Why I rejected India (or is it the other way around?) 5

“Hi! I was filling out your tourist visa application and got stuck on the relative question. I don’t have any relatives in India so what should I enter on the form?” I asked the customer service for rep from Travisa Outsourcing, the agency we have to use to apply for a visa to India.

“Just enter N/A”.

“Great. Ok, so my next question. Can I travel from Pakistan to India? I mean I won’t be flying direct from the States and I’ll be visiting family in Pakistan before I fly to India”.  Given Pakistan and India’s volatile relationship, I wanted to be 100% sure I wouldn’t have any issues passing through the airport’s immigration line.

“Are you Pakistani?” she asked.

“Well yes. Ummm, actually no. Well I was born and raised in the States and my parents are U.S. citizens, but they immigrated from Pakistan” I said.

“Then you can’t apply for a tourist visa. You must complete a different visa application for a Pakistani,” she said in a matter of fact tone. She must get this question often.

“But I don’t understand. Why? I mean, I was BORN in the U.S. and my parents are not Pakistani citizens….”

She cut me off. “But your parents were born in Pakistan so you can’t fill out the visa application as an American”.

I didn’t speak for a couple of seconds. I thanked the lady for her time and hung up. I furiously did some online research to prove her wrong. That only made it worse. It clearly states on the Indian Visa website that the minimum processing time for a visa for anyone of Pakistani descent is six weeks. From other forums, I learned that it usually ends up taking closer to six months before you get an answer. The website also states, “You are requested to be patient and not make enquiries in this regard by phone, email, personal visit, fax or letters, which, due to constraints, we will not be able to respond to. You may rest assured that we will, on our own, pursue your case”. That is comforting.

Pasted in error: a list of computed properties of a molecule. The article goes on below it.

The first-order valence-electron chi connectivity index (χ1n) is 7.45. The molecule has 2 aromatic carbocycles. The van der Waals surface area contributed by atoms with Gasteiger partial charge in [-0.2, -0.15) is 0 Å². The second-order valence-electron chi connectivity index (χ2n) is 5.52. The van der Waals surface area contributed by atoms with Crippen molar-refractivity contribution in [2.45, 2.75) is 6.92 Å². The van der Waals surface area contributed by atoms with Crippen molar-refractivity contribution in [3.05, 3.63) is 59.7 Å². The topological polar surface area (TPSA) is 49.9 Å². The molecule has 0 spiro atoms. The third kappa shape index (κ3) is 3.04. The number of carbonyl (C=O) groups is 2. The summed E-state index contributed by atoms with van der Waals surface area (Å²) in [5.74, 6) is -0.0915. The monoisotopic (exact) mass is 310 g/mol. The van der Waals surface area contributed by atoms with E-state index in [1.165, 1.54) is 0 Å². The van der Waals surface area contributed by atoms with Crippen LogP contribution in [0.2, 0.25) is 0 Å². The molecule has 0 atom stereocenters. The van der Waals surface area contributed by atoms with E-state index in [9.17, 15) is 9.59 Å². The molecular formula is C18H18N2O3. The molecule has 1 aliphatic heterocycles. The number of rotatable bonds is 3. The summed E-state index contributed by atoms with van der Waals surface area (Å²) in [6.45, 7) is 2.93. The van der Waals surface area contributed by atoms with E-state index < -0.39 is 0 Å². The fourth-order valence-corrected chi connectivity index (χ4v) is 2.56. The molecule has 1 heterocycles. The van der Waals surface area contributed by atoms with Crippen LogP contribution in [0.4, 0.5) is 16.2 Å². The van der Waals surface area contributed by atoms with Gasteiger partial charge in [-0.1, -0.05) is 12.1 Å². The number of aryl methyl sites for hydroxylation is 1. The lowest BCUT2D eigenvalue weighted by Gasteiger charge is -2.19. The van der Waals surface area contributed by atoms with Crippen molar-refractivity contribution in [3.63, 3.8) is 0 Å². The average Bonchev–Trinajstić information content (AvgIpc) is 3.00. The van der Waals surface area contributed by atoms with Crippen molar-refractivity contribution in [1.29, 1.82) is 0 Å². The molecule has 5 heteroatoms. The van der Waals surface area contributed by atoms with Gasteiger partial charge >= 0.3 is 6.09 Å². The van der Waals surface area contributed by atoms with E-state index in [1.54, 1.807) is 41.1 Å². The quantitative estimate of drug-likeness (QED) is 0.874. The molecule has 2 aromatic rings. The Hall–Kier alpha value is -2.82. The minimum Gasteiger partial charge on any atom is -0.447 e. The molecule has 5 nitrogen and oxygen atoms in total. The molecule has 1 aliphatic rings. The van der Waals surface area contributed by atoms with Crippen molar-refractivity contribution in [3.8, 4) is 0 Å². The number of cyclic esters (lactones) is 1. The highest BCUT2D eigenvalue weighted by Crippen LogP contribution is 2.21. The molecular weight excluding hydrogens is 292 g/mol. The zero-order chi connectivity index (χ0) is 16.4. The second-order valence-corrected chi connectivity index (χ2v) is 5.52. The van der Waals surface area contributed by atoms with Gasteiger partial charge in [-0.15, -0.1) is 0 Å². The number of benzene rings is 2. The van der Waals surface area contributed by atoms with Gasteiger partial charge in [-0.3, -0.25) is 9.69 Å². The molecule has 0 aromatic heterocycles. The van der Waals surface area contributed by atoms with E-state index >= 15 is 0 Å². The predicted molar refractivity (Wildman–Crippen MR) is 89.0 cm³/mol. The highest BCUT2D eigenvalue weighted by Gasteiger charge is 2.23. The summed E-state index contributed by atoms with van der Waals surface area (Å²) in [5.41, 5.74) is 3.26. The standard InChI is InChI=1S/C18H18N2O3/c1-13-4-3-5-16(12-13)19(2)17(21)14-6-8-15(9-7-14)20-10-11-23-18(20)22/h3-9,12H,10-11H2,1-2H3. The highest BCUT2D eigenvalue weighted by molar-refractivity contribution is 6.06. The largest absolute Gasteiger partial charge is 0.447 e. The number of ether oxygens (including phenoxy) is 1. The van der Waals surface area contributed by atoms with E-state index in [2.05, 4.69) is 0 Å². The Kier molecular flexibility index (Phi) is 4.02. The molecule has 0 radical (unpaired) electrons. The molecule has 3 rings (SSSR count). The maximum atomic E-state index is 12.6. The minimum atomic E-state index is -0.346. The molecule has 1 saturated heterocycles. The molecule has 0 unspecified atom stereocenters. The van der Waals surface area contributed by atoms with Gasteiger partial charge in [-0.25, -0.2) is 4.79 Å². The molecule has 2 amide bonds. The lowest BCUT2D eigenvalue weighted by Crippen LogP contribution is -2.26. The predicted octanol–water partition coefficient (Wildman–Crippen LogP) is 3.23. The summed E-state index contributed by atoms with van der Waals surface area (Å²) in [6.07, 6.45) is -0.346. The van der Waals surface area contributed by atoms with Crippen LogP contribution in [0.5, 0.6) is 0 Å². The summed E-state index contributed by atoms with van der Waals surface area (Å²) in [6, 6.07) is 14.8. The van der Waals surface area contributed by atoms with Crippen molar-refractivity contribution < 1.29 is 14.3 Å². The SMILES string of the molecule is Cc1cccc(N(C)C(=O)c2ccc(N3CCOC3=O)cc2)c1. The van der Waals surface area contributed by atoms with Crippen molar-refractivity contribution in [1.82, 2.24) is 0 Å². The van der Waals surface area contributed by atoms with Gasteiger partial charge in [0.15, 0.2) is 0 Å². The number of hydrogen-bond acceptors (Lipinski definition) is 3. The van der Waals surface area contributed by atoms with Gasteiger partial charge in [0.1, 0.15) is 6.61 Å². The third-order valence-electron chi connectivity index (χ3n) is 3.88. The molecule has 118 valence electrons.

Going to India was absolutely out of the question for us. There was no way we would wait half a year to learn whether or not we would be granted a visa from the Indian government. No thank you. I was pissed. Now we wouldn’t go to the Karni Mata temple (famous rat temple), see tigers at the Ranthambore National Park or take pictures of the exotic the Rajasthan landscape and its equally exotic people. The biggest blow however was not meditating at one of the ashrams in India.

The visa application process for the rest of you non-Pakistani visitors is still daunting. You must first complete an Indian Visa Application, which asks you detail questions about the citizenship and birthplace of your parents and grandparents (really?). You are asked about your level of education, your employment (if you’re a housewife you must tell them about your husband’s employment), what cities/towns you plan to visit in India, and the questions go on (ugh). Then you must scan a digital copy of your signature and passport size photograph onto the form. Then you must complete the Travisa Order form and affix a passport size photograph on the Indian Visa application. You of course need a passport that is valid for at least six months when applying for the visa (standard). Oh, and then you must provide proof of address by giving a utility bill or driver license. Now imagine what the visa application is like for someone like me, an American-Pakistani. My husband and I couldn’t even apply because India does NOT offer a tourist visa for Pakistani nationals. You can only apply for a business, student, or family visa.

In plain English, disclosing any links with India’s next-door neighbor triggers a long investigation and makes it nearly impossible for people like us to enter their country. The strict visa rule for Pakistani is a response to the devastating November 2008 terrorist attacks in Mumbai. One of the terrorist, David Headley, was a US citizen of Pakistani origin. He lied on the visa application by falsely stating his father’s name and his own previous name. Anyone planning an illegal activity of this kind will not be stopped by a difficult visa application process. I don’t blame India for taking extreme measures to protect its country, but I also think criminals will find an alternative route. In the end a stringent visa application process deters well-meaning visitors who want to explore the great country of India.